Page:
AIDS research; and increased personnel and facilities resources to enable NIH to conduct and manage an effective, efficient AIDS research program.

Although the committee was not asked to address health care issues, it could not avoid the finding that NIH-sponsored research on HIV infection and AIDS has been hampered by inadequate participation in clinical trials of some high-incidence groups whose members are not insured for and are unable to pay for treatment or associated medical care. This lack of coverage of some high-incidence populations is part of the larger problem of health care delivery and financing for persons with AIDS, a problem that looms ever larger as more and more individuals acquire the disease in the near future. The committee believes that NIH's mandate is to facilitate the discovery and clinical evaluation of therapeutic, diagnostic, and preventive agents and not to assure health care. This problem must be addressed at more appropriate levels of the federal health policy-making establishment.

Recommendation 1.2: The Health Care Financing Administration (HCFA) should make its reimbursement policies consistent with NIH assessments of promising treatments so that when treatments have moved beyond phase 1 testing, their associated medical care costs (and the costs of the treatment if the sponsor is unable to provide it free of charge) are covered for Medicare and Medicaid beneficiaries.

Changing HCFA policies to cover treatment and other medical care costs associated with research is only part of the solution to the problem of caring for HIV-infected persons. A more comprehensive approach to financing such care will be needed to eliminate barriers to participation in AIDS/HIV clinical research and to ensure that the improved therapies that emerge from federally supported research are available to those who need them.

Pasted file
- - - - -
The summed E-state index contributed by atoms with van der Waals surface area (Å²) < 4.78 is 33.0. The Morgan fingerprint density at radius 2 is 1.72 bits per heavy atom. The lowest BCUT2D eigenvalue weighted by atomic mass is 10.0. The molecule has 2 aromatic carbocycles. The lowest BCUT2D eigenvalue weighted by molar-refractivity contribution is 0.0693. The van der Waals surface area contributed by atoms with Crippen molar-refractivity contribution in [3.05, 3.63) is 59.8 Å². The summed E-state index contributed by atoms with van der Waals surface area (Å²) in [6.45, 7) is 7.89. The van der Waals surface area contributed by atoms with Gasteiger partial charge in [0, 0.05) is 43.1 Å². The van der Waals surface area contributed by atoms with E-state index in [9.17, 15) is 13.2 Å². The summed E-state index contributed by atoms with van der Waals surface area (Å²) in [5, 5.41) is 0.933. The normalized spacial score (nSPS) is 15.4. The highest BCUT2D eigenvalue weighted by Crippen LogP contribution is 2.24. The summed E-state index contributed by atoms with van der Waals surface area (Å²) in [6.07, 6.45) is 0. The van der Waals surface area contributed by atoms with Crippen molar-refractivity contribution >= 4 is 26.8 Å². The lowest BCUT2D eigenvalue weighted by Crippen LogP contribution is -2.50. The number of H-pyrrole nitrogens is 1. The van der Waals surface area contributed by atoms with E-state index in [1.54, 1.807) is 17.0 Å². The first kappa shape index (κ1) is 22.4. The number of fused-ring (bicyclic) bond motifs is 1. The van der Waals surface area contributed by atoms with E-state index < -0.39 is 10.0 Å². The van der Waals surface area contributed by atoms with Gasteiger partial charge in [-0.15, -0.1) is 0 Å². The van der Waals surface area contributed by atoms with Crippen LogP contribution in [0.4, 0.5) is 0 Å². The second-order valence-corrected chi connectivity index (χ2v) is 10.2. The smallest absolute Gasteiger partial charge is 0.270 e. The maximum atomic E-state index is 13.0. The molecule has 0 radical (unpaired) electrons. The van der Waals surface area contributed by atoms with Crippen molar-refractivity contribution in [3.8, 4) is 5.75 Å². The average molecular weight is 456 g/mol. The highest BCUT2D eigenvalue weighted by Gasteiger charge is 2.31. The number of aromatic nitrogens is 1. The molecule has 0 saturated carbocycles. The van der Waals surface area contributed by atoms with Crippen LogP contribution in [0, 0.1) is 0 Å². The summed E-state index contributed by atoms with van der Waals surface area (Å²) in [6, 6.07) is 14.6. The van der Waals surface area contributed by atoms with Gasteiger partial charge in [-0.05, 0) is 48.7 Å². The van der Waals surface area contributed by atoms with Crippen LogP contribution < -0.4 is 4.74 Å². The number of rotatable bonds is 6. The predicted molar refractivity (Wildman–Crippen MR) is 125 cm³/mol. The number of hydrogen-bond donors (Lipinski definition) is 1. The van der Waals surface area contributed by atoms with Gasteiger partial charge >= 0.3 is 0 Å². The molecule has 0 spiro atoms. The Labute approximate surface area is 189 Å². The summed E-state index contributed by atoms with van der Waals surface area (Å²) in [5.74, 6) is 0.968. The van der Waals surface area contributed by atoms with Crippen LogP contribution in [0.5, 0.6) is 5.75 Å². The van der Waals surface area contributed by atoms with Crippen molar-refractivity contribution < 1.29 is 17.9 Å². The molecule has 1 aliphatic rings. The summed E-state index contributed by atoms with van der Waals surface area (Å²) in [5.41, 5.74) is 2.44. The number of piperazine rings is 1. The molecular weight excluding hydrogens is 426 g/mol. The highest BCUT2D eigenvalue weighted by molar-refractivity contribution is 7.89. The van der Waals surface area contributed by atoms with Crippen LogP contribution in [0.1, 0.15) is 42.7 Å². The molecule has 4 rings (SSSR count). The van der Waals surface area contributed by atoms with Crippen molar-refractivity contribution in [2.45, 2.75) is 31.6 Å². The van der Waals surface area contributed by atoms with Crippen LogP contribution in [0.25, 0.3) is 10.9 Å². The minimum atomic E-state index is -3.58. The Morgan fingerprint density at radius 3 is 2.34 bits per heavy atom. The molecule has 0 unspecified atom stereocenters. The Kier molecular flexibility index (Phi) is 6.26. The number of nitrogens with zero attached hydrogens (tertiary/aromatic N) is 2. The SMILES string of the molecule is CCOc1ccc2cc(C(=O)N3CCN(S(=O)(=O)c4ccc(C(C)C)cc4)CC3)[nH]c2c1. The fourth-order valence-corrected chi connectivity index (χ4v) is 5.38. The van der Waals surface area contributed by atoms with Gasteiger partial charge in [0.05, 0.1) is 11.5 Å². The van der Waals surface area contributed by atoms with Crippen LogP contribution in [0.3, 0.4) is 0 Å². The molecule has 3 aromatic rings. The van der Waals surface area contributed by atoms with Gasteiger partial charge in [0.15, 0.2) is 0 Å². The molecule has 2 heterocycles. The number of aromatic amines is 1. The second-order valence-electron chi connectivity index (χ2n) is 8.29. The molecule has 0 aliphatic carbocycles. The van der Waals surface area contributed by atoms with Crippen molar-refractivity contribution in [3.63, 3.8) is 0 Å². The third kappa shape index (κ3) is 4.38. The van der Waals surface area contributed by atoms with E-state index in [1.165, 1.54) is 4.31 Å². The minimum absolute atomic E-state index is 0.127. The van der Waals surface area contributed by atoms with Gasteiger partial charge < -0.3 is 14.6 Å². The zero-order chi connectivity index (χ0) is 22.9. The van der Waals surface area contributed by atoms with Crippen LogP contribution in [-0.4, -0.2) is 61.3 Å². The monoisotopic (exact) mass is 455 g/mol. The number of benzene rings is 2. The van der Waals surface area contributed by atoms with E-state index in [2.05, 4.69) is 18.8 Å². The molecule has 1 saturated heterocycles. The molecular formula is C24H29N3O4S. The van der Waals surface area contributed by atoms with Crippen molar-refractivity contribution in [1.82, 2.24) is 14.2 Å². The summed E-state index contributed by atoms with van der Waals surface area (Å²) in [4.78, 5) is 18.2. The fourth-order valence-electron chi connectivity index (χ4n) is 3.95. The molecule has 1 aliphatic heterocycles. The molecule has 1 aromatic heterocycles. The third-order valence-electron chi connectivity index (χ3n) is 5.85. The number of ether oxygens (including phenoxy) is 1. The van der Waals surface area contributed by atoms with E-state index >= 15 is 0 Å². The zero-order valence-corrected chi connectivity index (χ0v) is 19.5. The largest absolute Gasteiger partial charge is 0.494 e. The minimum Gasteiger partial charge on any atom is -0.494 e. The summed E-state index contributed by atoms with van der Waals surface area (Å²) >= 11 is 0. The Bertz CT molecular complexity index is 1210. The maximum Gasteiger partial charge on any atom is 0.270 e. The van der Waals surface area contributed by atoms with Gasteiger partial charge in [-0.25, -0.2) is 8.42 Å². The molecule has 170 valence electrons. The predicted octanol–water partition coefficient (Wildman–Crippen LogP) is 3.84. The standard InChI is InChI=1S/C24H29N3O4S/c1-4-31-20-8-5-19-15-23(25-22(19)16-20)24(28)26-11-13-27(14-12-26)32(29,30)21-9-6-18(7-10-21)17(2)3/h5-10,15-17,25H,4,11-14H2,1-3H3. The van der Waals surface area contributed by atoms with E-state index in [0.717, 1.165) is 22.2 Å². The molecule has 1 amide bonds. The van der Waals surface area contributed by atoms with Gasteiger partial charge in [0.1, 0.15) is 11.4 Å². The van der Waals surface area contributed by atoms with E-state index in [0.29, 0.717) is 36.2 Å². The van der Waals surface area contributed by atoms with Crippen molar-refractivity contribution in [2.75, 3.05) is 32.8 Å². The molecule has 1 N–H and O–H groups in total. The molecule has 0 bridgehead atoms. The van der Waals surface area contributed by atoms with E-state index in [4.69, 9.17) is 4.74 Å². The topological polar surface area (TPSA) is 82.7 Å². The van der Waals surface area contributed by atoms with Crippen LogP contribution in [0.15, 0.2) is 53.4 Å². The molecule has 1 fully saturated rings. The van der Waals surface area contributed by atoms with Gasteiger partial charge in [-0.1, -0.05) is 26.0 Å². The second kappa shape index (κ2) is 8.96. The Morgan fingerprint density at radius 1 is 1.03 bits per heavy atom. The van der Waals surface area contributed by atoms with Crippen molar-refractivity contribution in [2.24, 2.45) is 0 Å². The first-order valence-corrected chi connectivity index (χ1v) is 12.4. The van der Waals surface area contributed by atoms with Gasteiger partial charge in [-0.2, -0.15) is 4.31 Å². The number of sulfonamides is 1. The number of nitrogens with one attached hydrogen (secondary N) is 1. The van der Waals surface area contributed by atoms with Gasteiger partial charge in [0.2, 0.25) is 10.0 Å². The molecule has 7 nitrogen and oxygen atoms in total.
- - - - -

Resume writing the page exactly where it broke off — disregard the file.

Recommendation 1.3: The administration and Congress should immediately address and resolve financial barriers to the receipt of appropriate medical care by persons with HIV infection.


HIV and AIDS are not solely challenges faced by physicians and scientists. The management of NIH has also been presented with an unprecedented task in developing, implementing, coordinating, and evaluating a rapidly growing, complex set of AIDS research activities that now involve every NIH institute, center, and division.

AIDS research at NIH is unusual in that it is not organized under an institute as are, for example, cancer research, vision research, and research on cardiovascular diseases. Instead, NIH is managing the AIDS research program as an “institute without walls,” operating the AIDS program from the Office of the NIH Director but using organizational elements analogous to those of the institutes. These elements include a director (the associate director for AIDS research), a national advisory council (the AIDS Program Advisory Committee), an executive committee of senior program officials (the NIH AIDS Executive Committee), and an executive office for staff support (the Office of AIDS Research, or OAR). The committee believes these organizational arrangements and associated administrative processes for managing AIDS research should be strengthened, as an alternative to creation of a separate AIDS institute, and institutionalized as a major long-term program at NIH.

The National Academies of Sciences, Engineering, and Medicine
500 Fifth St. N.W. | Washington, D.C. 20001

Copyright © National Academy of Sciences. All rights reserved.
Terms of Use and Privacy Statement